On the other hand, Mohammad Sarwar, a Muslim scholar, teaching in Department of History, Delhi University tries to defend the minority psyche of Muslims. He raises his voice against the “composite culture” or “composite religiosity” (64) of North India. He says that a number of Muslims religious figures are worshipped in India by Hindus like Nizamuddin Auliya, Moinuddin Chishti, Shah Madar, Ghazi Miyan, Shaikh Nasiruddin who was known as Chiragh-I-Delhi, or Khwaja Khizr, the patron saint of boatmen etc. but still Hindus have grudges against Muslims. He says: “Indian Muslims suffer disadvantages, even discrimination, in a hundred ways….” (112). There are prejudices in this country. India does not believe in secularism. Her citizens are radicals. The Hindutva brigade is trying to invent a new past for the nation, fabricating historical wrongs, degrading evidence of Muslim malfeasance and misappropriation of national glory. They want to teach Muslims a lesson, though they have not learned many lessons themselves. He often thinks of Mohammad Iqbal, the great Urdu poet who wrote: “Tumhari tahzeeb khud apne khanjar se khudkhushi karegi/Jo shukh-I-nazuk pe aashiyan banega,napaidar hoga– Our civilization that will commit suicide out of its own complexity; he who builds a nest on frail branches is doomed to destruction” (67). He points out that Muslims are part of the indivisible unity that is Indian nationality. Without them this splendid structure of India is incomplete. They are the essential element, which has gone into building India. He robustly says: “Muslim didn’t partition the country- the British did, the Muslim League did, the Congress Party did” (111). In fact, most of the country’s Islamic leaders like Maulana Maudoodi were bitterly opposed to the movement for Pakistan. They felt that Islam should prevail over the world as a whole, and thought it treasonous—both to India and to Islam itself. “Pakistan was created by “bad” Muslims, secular Muslims, not by the “good” Muslims in whose name Pakistan now claims to speak.”(109) Muslims gave India what she needed most, “the most precious of gifts from Islam’s treasury, the massage of human equality”(108). In this way he highlights the plight of Muslims community and says that “Islam has now as great a claim on the soil of India as Hinduism” (108).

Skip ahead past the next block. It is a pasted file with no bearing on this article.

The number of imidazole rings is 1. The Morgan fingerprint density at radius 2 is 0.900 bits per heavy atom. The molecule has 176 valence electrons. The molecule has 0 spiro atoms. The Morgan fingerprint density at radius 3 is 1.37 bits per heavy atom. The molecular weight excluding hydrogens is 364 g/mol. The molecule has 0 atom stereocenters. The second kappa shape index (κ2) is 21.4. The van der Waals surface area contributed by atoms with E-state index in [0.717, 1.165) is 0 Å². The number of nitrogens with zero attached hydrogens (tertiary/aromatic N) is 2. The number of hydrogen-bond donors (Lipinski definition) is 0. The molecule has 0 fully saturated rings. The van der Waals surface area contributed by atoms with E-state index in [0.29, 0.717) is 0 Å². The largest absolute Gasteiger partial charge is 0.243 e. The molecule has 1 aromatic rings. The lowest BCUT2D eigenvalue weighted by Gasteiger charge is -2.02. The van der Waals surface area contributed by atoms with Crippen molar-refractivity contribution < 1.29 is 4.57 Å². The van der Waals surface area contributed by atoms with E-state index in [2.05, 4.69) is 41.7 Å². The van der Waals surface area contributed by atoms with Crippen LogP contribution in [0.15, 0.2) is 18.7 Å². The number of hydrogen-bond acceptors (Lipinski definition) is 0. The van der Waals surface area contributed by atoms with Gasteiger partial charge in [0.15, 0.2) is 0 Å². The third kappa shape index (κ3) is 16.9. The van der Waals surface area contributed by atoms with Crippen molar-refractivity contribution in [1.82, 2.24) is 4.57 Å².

Gurinder Singh, a Sikh Cop whose sole mission is to control the riots no matter what the cost would be and most importantly Lakshman, an Oscar Wilde quoting district administrator believes in the futility of Ram Mandir cause. He captures the essence of the whole show and tries to maintain harmony knowing that he is fighting a lost battle. “But who owns India’s history? Are there my history and his, and his history about my history? This is, in many ways, what this whole Ram Janamabhoomi agitation is about- about the reclaiming of history by those who feel that they were, at one point, written out of the script. But can they write a new history without doing violence to the inheritors of the old?”(110) At another point, he says that “They (Hindus) want revenge against history, but they do not realize that history is its own revenge” (147). His views remind us of the last lines of Matthew Arnold’s Dover Beach: